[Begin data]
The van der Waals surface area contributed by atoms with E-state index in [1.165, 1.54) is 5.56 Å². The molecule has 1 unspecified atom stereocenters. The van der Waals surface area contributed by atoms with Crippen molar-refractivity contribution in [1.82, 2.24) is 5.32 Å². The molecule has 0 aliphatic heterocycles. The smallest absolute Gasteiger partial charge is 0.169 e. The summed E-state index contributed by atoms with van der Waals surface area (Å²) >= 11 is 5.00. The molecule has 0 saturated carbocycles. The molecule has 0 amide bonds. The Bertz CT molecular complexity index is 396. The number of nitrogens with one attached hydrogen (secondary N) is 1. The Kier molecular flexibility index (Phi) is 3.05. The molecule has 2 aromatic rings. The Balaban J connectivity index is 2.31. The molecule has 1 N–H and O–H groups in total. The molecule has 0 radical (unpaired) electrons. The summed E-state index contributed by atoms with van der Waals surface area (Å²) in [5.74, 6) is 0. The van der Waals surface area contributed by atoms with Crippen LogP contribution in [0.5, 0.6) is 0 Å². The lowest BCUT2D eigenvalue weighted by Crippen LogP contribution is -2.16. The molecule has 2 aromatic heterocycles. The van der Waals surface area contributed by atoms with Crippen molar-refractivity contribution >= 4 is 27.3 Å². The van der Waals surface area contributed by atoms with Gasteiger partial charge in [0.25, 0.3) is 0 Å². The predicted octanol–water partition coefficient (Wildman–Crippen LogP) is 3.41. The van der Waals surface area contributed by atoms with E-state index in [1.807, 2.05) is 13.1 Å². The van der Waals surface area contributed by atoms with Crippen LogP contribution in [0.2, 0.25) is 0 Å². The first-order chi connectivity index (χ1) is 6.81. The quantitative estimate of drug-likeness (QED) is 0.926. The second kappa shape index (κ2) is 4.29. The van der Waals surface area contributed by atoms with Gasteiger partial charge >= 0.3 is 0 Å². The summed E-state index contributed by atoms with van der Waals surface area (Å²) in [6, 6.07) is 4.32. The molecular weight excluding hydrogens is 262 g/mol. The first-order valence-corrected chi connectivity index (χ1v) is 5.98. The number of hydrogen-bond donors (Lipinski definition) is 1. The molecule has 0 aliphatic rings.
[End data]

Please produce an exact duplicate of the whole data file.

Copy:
The van der Waals surface area contributed by atoms with E-state index in [1.165, 1.54) is 5.56 Å². The molecule has 1 unspecified atom stereocenters. The van der Waals surface area contributed by atoms with Crippen molar-refractivity contribution in [1.82, 2.24) is 5.32 Å². The molecule has 0 aliphatic heterocycles. The smallest absolute Gasteiger partial charge is 0.169 e. The summed E-state index contributed by atoms with van der Waals surface area (Å²) >= 11 is 5.00. The molecule has 0 saturated carbocycles. The molecule has 0 amide bonds. The Bertz CT molecular complexity index is 396. The number of nitrogens with one attached hydrogen (secondary N) is 1. The Kier molecular flexibility index (Phi) is 3.05. The molecule has 2 aromatic rings. The Balaban J connectivity index is 2.31. The molecule has 1 N–H and O–H groups in total. The molecule has 0 radical (unpaired) electrons. The summed E-state index contributed by atoms with van der Waals surface area (Å²) in [5.74, 6) is 0. The van der Waals surface area contributed by atoms with Crippen LogP contribution in [0.5, 0.6) is 0 Å². The lowest BCUT2D eigenvalue weighted by Crippen LogP contribution is -2.16. The molecule has 2 aromatic heterocycles. The van der Waals surface area contributed by atoms with Crippen molar-refractivity contribution >= 4 is 27.3 Å². The van der Waals surface area contributed by atoms with Gasteiger partial charge in [0.25, 0.3) is 0 Å². The predicted octanol–water partition coefficient (Wildman–Crippen LogP) is 3.41. The van der Waals surface area contributed by atoms with E-state index in [1.807, 2.05) is 13.1 Å². The van der Waals surface area contributed by atoms with Crippen LogP contribution in [0.2, 0.25) is 0 Å². The first-order chi connectivity index (χ1) is 6.81. The quantitative estimate of drug-likeness (QED) is 0.926. The second kappa shape index (κ2) is 4.29. The van der Waals surface area contributed by atoms with Gasteiger partial charge >= 0.3 is 0 Å². The summed E-state index contributed by atoms with van der Waals surface area (Å²) in [6, 6.07) is 4.32. The molecular weight excluding hydrogens is 262 g/mol. The first-order valence-corrected chi connectivity index (χ1v) is 5.98. The number of hydrogen-bond donors (Lipinski definition) is 1. The molecule has 0 aliphatic rings.